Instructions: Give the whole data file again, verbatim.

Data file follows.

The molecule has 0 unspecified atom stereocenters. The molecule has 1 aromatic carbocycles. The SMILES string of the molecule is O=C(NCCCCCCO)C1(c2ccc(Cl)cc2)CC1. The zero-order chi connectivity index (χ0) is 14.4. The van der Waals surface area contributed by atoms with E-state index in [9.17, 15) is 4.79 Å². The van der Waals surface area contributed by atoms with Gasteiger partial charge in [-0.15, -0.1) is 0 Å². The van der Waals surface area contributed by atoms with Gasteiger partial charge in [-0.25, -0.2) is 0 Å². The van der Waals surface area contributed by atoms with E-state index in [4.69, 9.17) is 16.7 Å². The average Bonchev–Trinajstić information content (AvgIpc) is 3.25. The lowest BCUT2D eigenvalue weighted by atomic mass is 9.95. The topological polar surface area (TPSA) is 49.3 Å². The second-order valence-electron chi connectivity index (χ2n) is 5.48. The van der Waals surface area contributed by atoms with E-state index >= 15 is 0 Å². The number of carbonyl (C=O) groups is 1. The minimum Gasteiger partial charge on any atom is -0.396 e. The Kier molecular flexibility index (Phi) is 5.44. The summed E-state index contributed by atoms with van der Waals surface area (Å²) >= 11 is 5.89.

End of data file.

The molecule has 0 unspecified atom stereocenters. The molecule has 1 aromatic carbocycles. The SMILES string of the molecule is O=C(NCCCCCCO)C1(c2ccc(Cl)cc2)CC1. The zero-order chi connectivity index (χ0) is 14.4. The van der Waals surface area contributed by atoms with E-state index in [9.17, 15) is 4.79 Å². The van der Waals surface area contributed by atoms with Gasteiger partial charge in [-0.15, -0.1) is 0 Å². The van der Waals surface area contributed by atoms with Gasteiger partial charge in [-0.25, -0.2) is 0 Å². The van der Waals surface area contributed by atoms with E-state index in [4.69, 9.17) is 16.7 Å². The average Bonchev–Trinajstić information content (AvgIpc) is 3.25. The lowest BCUT2D eigenvalue weighted by atomic mass is 9.95. The topological polar surface area (TPSA) is 49.3 Å². The second-order valence-electron chi connectivity index (χ2n) is 5.48. The van der Waals surface area contributed by atoms with E-state index >= 15 is 0 Å². The number of carbonyl (C=O) groups is 1. The minimum Gasteiger partial charge on any atom is -0.396 e. The Kier molecular flexibility index (Phi) is 5.44. The summed E-state index contributed by atoms with van der Waals surface area (Å²) >= 11 is 5.89.